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Book highlights paintings of L.A.’s lesser known views

It’s probably fair to say that most people view Los Angeles as a sprawling megapolis through which you can’t drive fast enough, but that’s not the way artist Barbara Thomason sees it.

“Los Angeles is really a collection of neighborhoods and I live in one of those neighborhoods,” explained the longtime Los Feliz resident who was born in San Diego. “I can go to the hardware store and people know me. When I’m at home I’m in the mountains, but I go to the bottom of the hill and I’m in the city.”

The 2.61-square-mile Los Feliz neighborhood is part of what locals know as Central Los Angeles. The area sits just south of Griffith Park and according to census information is “highly diverse ethnically” and includes a pocket of multi-million-dollar homes.

Thomason shares her views of the City of Angels in her recently published “100 Not So Famous Views of L.A.” (oversized hardback; Prospect Park Books). As the title suggests, readers will not find paintings of the usual Los Angeles landmarks. What they will find is a collection of atypical, “intimate and quirky” scenes of L.A. as visualized by Thomason and others who call the city of 3.8 million home.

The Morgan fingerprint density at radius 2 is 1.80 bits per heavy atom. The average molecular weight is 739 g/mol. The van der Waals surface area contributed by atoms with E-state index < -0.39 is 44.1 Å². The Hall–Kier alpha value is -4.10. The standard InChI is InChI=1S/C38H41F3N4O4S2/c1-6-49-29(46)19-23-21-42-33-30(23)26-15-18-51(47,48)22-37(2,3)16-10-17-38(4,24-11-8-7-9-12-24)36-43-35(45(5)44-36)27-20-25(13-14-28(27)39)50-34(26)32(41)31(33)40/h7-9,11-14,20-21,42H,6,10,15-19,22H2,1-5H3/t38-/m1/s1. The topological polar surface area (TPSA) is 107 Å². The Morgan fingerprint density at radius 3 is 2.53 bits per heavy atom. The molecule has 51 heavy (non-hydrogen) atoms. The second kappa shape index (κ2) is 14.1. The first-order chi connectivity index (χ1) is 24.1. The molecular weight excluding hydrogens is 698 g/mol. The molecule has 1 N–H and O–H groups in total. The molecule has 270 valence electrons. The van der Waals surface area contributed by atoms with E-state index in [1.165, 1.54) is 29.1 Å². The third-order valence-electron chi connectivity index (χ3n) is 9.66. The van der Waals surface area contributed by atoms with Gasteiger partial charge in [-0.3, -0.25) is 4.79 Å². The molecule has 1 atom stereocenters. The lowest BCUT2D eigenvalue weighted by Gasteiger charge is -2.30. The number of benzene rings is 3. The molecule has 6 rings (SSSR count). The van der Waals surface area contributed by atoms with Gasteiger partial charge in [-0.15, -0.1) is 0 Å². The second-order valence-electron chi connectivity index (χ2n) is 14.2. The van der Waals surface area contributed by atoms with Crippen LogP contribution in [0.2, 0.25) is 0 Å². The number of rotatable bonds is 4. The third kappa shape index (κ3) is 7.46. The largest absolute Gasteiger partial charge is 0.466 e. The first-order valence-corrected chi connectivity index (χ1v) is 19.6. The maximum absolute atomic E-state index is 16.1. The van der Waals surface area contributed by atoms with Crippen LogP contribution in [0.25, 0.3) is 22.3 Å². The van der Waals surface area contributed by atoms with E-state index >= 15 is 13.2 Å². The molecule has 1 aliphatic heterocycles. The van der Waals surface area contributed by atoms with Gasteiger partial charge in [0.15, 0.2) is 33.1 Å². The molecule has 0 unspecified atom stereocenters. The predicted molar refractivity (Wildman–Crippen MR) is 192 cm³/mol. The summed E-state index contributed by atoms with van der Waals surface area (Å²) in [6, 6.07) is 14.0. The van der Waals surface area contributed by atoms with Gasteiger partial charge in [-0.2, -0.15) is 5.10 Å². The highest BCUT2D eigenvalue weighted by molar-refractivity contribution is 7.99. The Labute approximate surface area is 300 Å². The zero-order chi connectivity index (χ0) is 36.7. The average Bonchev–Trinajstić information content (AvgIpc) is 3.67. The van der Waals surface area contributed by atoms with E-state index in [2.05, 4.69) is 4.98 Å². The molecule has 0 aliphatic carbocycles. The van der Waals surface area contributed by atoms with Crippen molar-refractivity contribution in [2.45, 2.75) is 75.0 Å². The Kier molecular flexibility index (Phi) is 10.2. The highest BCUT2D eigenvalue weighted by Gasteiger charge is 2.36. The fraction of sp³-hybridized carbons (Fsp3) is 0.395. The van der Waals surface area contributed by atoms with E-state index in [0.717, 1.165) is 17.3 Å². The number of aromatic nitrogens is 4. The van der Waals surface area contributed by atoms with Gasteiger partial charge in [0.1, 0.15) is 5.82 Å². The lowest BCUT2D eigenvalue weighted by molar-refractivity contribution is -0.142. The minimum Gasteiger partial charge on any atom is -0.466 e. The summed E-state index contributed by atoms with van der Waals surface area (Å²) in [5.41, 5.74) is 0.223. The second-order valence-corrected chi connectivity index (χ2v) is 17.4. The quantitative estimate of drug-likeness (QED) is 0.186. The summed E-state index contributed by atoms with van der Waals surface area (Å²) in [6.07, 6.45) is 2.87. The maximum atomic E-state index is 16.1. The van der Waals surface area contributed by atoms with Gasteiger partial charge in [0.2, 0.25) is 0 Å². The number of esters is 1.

“My objective was to pay homage to both Los Angeles and Hiroshige’s wonderful prints,” Thomason said.

Utagawa Hiroshige was a 19th century Japanese printmaker whose works Thomason discovered in 2006 at Chicago’s Art Institute.

“I brought back a book of his ‘One Hundred Famous Views of Edo,’ a series of woodblock prints that I’ve always loved.”

Three months later, Thomason decided to create her own series of 100 paintings done in cell vinyl — paint that resembles woodblock ink in texture and tone.

To be included in the artist’s collection, locations had to be within the Los Angeles city limits.

For instance, one painting was created after she accidentally discovered the Los Angeles Police Academy firing range “while driving around the hills in Elysian Park … I heard lots of gunfire, so I stopped my car and walked over to the edge of the road where it drops off to the south, and there at the bottom of the hill was a target range packed with shooters.”

In another painting, the artist shares her favorite view of Hollywood, which is from the upper deck of the Hollywood Home Depot parking lot. Yet another painting features a view of the city from Forest Lawn Cemetery, where there are enough stars buried “to fill up the Vanity Fair Oscars after-party.”

Thomason discovered most of the scenes she painted by driving around L.A. for hours. When she had finished 100 works, she had a showing at Los Angeles City Hall, which is where she connected with an editor from Prospect Park Books. Until that point, she had never thought of creating a book with the paintings.

In the foreword of Thomason’s book, the words of urban and media historian Norman Klein are cited: “Los Angeles remains the most photographed and least remembered city in the world.”

That may be true, but Thomason has done an effective job of making L.A.’s otherwise unremarkable places quite memorable.

“100 Not So Famous Views of L.A.” is available at Barnes & Noble and through